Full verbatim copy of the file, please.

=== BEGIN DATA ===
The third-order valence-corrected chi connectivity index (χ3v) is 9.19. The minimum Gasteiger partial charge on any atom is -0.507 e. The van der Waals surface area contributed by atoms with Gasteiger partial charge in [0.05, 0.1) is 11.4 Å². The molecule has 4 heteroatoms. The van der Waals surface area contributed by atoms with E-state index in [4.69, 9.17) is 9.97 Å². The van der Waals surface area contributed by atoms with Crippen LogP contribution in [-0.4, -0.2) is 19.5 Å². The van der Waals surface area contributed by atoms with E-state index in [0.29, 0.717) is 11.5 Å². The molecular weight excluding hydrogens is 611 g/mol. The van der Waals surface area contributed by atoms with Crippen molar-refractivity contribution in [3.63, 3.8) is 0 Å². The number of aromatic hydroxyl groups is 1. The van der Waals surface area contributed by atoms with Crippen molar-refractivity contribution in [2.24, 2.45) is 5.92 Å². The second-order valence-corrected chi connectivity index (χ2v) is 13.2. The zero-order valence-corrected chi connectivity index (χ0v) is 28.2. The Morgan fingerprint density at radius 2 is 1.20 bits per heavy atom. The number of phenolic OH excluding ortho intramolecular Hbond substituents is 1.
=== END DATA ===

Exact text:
The third-order valence-corrected chi connectivity index (χ3v) is 9.19. The minimum Gasteiger partial charge on any atom is -0.507 e. The van der Waals surface area contributed by atoms with Gasteiger partial charge in [0.05, 0.1) is 11.4 Å². The molecule has 4 heteroatoms. The van der Waals surface area contributed by atoms with E-state index in [4.69, 9.17) is 9.97 Å². The van der Waals surface area contributed by atoms with Crippen LogP contribution in [-0.4, -0.2) is 19.5 Å². The van der Waals surface area contributed by atoms with E-state index in [0.29, 0.717) is 11.5 Å². The molecular weight excluding hydrogens is 611 g/mol. The van der Waals surface area contributed by atoms with Crippen molar-refractivity contribution in [3.63, 3.8) is 0 Å². The number of aromatic hydroxyl groups is 1. The van der Waals surface area contributed by atoms with Crippen molar-refractivity contribution in [2.24, 2.45) is 5.92 Å². The second-order valence-corrected chi connectivity index (χ2v) is 13.2. The zero-order valence-corrected chi connectivity index (χ0v) is 28.2. The Morgan fingerprint density at radius 2 is 1.20 bits per heavy atom. The number of phenolic OH excluding ortho intramolecular Hbond substituents is 1.